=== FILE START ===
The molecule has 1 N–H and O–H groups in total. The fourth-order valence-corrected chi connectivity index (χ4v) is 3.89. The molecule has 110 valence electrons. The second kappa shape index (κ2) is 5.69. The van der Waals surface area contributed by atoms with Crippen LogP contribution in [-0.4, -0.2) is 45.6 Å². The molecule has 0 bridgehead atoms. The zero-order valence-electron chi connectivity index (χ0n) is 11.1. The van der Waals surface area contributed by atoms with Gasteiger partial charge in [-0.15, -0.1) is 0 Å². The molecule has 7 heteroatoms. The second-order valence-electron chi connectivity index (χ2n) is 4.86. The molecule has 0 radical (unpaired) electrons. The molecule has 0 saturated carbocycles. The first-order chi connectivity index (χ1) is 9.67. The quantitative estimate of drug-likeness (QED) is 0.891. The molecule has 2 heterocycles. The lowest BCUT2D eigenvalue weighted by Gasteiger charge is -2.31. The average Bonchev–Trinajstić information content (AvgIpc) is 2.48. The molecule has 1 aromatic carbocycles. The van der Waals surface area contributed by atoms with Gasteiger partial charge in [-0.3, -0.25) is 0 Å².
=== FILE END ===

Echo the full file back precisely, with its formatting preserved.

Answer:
The molecule has 1 N–H and O–H groups in total. The fourth-order valence-corrected chi connectivity index (χ4v) is 3.89. The molecule has 110 valence electrons. The second kappa shape index (κ2) is 5.69. The van der Waals surface area contributed by atoms with Crippen LogP contribution in [-0.4, -0.2) is 45.6 Å². The molecule has 0 bridgehead atoms. The zero-order valence-electron chi connectivity index (χ0n) is 11.1. The van der Waals surface area contributed by atoms with Gasteiger partial charge in [-0.15, -0.1) is 0 Å². The molecule has 7 heteroatoms. The second-order valence-electron chi connectivity index (χ2n) is 4.86. The molecule has 0 radical (unpaired) electrons. The molecule has 0 saturated carbocycles. The first-order chi connectivity index (χ1) is 9.67. The quantitative estimate of drug-likeness (QED) is 0.891. The molecule has 2 heterocycles. The lowest BCUT2D eigenvalue weighted by Gasteiger charge is -2.31. The average Bonchev–Trinajstić information content (AvgIpc) is 2.48. The molecule has 1 aromatic carbocycles. The van der Waals surface area contributed by atoms with Gasteiger partial charge in [-0.3, -0.25) is 0 Å².